When trying to identify the music made by Baby Alpaca, it’s perhaps easier to try and figure out what the music is NOT. Judging by the music on the band’s first proper EP, it’s easy to say that this is definitely not your standard indie rock fare: an autoharp is involved, as well as both live and programmed beats and a smattering of guitars. The music eschews any musical tropes typically assigned to wispy bedroom electronica, beardy folk music, or the new wave of alternative R&B, but it could perhaps exist as a distant cousin to all of those things. Buoyed aloft by the winsome vocals of front man Chris Kittrell and shaped by the guitar styling of Zach McMillan, Baby Alpaca make music that is both romantic, vaguely tropical, and sufficiently futuristic—music that seems born of a million dramatic road trips that might provide a suitable soundtrack for a million more.
“I’ve been making music for about five years now,” says Kittrell, “It just takes a while to really hone in on your sound and figure out what you’re doing. I think this music really does that. This is really what we mean to say, what we mean to be as a band. I do love rock and roll and the freedom that it stands for. Musicians are forced to worry so much about genres—about trying to figure out how they are gonna sell their music—that they get distracted sometimes from the real soul of it. I just wanted to make music that people could really connect with in a genuinely human, emotional way.”
The four songs on the Baby Alpaca EP—which is a precursor to a full-length Baby Alpaca record slated for release later this year—make for a striking, remarkably blissed-out statement of intent. The EP’s first single, “Sea of Dreams” (whose Dada-esque video premiered earlier this year via NPR.org) is as fitting an introduction as any band could hope to have: all echo-chamber vocals that seem to be haunted by reverby guitar lines and gently-played piano notes that drift through the song like ghosts. Tracks like “Wild Child” and “On The Roam” evoke a palpable sense of modern restlessness, something that permeates all of Baby Alpaca’s music. It’s a feeling that Kittrell attributes to his own meandering youth—a time spent experimenting, studying, travelling, and trying to locate his own creative voice.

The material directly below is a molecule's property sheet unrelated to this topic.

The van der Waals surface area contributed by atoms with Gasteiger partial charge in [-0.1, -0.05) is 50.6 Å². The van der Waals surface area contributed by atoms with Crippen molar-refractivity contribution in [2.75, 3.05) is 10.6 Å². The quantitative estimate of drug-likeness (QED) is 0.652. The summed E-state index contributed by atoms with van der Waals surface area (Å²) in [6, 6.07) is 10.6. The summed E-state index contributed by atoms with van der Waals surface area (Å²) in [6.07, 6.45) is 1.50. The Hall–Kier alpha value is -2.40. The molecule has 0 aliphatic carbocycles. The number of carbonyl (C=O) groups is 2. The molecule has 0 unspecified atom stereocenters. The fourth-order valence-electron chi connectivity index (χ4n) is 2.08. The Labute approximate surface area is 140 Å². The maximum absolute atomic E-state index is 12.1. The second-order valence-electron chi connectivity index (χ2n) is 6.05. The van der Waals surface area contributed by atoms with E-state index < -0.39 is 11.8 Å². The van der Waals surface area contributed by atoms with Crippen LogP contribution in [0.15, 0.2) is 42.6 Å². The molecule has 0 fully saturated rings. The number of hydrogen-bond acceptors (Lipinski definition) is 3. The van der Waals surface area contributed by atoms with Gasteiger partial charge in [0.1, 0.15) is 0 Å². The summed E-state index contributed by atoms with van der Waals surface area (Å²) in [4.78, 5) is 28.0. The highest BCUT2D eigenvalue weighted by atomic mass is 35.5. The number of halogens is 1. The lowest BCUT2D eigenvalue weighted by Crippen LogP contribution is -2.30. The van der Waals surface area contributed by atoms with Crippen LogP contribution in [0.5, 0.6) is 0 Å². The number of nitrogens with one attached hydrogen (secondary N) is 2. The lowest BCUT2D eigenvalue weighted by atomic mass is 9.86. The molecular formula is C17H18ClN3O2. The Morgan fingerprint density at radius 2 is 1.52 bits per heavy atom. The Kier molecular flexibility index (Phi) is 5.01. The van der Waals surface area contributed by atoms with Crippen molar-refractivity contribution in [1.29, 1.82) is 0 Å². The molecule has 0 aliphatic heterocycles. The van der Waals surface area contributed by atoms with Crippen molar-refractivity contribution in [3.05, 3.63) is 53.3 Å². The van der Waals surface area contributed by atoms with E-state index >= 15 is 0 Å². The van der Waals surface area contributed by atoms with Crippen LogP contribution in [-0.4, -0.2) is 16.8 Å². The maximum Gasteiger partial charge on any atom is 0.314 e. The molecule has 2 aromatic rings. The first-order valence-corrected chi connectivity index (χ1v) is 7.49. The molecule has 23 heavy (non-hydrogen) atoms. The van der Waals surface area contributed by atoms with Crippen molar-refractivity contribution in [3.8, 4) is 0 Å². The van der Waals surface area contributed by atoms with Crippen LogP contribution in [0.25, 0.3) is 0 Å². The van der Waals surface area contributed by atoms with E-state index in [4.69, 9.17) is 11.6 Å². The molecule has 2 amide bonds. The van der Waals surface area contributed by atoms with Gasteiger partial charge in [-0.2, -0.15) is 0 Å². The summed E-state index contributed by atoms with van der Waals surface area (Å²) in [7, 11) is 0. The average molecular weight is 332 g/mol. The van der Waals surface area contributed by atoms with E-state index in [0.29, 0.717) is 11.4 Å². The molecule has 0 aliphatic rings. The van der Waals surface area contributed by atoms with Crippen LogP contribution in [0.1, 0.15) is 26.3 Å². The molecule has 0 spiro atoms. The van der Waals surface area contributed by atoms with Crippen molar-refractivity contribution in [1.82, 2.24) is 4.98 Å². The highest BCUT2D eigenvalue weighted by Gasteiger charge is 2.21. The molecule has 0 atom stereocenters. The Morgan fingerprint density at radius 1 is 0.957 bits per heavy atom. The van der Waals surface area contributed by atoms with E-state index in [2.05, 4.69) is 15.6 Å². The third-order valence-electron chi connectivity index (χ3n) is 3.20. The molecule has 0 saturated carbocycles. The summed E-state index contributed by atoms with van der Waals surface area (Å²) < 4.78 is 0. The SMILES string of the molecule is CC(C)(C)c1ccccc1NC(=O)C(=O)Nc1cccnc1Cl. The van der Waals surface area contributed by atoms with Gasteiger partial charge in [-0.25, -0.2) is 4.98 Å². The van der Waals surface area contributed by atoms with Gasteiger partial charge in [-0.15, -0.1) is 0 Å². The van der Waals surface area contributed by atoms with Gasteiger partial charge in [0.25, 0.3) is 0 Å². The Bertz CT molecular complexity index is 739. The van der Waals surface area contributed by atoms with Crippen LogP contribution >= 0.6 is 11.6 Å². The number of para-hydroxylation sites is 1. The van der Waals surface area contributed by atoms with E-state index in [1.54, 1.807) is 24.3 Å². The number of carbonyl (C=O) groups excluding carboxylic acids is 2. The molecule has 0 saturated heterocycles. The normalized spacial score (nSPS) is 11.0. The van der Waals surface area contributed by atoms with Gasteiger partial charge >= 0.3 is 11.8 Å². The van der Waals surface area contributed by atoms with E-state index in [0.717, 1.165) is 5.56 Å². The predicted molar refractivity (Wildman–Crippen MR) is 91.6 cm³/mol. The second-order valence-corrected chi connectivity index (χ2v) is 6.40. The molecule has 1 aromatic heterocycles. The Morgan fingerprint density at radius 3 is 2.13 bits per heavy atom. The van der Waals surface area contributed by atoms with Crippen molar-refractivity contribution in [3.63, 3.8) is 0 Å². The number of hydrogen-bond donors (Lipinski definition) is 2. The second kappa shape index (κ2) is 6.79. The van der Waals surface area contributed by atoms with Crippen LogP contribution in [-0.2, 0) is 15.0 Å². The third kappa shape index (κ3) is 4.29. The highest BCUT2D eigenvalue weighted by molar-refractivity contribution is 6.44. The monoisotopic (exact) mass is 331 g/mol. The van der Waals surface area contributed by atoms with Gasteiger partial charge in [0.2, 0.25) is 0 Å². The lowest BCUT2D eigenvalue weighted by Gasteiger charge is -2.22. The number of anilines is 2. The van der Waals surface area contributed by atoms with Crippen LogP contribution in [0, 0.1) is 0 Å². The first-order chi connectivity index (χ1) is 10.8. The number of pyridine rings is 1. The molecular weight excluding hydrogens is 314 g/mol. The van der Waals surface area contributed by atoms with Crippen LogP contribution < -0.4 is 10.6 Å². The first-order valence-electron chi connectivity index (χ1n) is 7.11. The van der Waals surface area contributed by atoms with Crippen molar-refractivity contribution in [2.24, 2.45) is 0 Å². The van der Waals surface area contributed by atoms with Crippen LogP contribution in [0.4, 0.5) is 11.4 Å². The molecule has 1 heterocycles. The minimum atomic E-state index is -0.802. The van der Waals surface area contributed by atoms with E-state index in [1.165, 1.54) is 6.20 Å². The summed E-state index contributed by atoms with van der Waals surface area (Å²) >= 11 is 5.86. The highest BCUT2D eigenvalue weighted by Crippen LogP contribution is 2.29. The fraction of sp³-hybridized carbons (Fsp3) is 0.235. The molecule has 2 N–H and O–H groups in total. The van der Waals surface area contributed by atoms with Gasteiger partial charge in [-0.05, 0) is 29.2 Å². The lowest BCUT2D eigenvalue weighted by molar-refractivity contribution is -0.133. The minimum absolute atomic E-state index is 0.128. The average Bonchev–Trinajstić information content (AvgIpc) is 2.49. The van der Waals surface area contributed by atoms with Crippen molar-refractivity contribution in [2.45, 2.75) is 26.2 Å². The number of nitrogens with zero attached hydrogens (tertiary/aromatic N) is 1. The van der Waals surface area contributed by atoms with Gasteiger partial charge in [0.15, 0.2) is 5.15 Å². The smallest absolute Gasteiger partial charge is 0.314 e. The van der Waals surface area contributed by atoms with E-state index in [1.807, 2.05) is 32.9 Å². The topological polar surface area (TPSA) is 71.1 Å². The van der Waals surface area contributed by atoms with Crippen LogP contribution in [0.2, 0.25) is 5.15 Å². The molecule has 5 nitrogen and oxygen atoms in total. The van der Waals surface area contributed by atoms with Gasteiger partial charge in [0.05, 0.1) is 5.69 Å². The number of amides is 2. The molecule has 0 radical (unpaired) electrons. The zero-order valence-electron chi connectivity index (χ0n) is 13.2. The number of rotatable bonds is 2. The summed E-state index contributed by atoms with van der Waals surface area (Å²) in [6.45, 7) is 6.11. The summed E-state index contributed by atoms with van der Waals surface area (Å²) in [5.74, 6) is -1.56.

The gentle, humane quality of Baby Alpaca’s music is deeply indebted to Kittrell’s adventurous youth. “I’ve always been torn between tradition and total wildness,” he says, which explains the rather circuitous path he took before settling on music. Having studied a variety of subjects in college—everything from psychology to art to economics—to dipping his toes into the world of fashion working with Marc Jacobs and at The Row with the Olsen twins, Kittrell picked up a support system and a family of creative souls that help support him on the journey. “I’ve lived on rooftops in Bushwick and brownstones in Chelsea. I’ve traveled around the world. At some point I just threw caution to the wind. It was rough at times and it lead me to experience a variety of hardships, but it also brought to the place I was meant to be—which is playing music.”
“A lot of this music is about running way,” explains Kittrell, “I don’t mean that in a escapist kind of way, but more in terms of exploration. So much of my life has been about running away from tradition and traditional ways of thinking, which seeps into the music we make together. It’s about discovery. It’s not so much about running away from something bad, but rather running towards something really beautiful.”
Baby Alpaca’s tracks